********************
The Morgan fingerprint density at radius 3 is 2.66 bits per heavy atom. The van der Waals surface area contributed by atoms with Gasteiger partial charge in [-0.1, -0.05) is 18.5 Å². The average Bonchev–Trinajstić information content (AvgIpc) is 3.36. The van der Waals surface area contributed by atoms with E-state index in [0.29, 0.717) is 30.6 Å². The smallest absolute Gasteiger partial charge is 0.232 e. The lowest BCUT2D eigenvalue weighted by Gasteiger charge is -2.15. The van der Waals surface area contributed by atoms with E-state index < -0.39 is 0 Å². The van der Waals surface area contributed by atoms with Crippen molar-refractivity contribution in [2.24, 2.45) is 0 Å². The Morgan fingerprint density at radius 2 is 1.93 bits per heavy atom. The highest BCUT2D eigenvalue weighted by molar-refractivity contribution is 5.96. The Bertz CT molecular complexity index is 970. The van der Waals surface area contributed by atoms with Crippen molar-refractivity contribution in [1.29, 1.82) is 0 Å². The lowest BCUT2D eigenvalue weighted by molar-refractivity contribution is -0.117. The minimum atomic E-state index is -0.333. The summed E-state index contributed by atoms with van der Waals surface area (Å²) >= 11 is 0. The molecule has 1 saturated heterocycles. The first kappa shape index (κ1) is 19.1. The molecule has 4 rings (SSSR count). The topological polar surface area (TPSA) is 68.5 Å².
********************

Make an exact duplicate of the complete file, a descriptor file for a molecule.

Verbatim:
The Morgan fingerprint density at radius 3 is 2.66 bits per heavy atom. The van der Waals surface area contributed by atoms with Gasteiger partial charge in [-0.1, -0.05) is 18.5 Å². The average Bonchev–Trinajstić information content (AvgIpc) is 3.36. The van der Waals surface area contributed by atoms with E-state index in [0.29, 0.717) is 30.6 Å². The smallest absolute Gasteiger partial charge is 0.232 e. The lowest BCUT2D eigenvalue weighted by Gasteiger charge is -2.15. The van der Waals surface area contributed by atoms with E-state index < -0.39 is 0 Å². The van der Waals surface area contributed by atoms with Crippen molar-refractivity contribution in [2.24, 2.45) is 0 Å². The Morgan fingerprint density at radius 2 is 1.93 bits per heavy atom. The highest BCUT2D eigenvalue weighted by molar-refractivity contribution is 5.96. The Bertz CT molecular complexity index is 970. The van der Waals surface area contributed by atoms with Crippen molar-refractivity contribution in [1.29, 1.82) is 0 Å². The lowest BCUT2D eigenvalue weighted by molar-refractivity contribution is -0.117. The minimum atomic E-state index is -0.333. The summed E-state index contributed by atoms with van der Waals surface area (Å²) >= 11 is 0. The molecule has 1 saturated heterocycles. The first kappa shape index (κ1) is 19.1. The molecule has 4 rings (SSSR count). The topological polar surface area (TPSA) is 68.5 Å².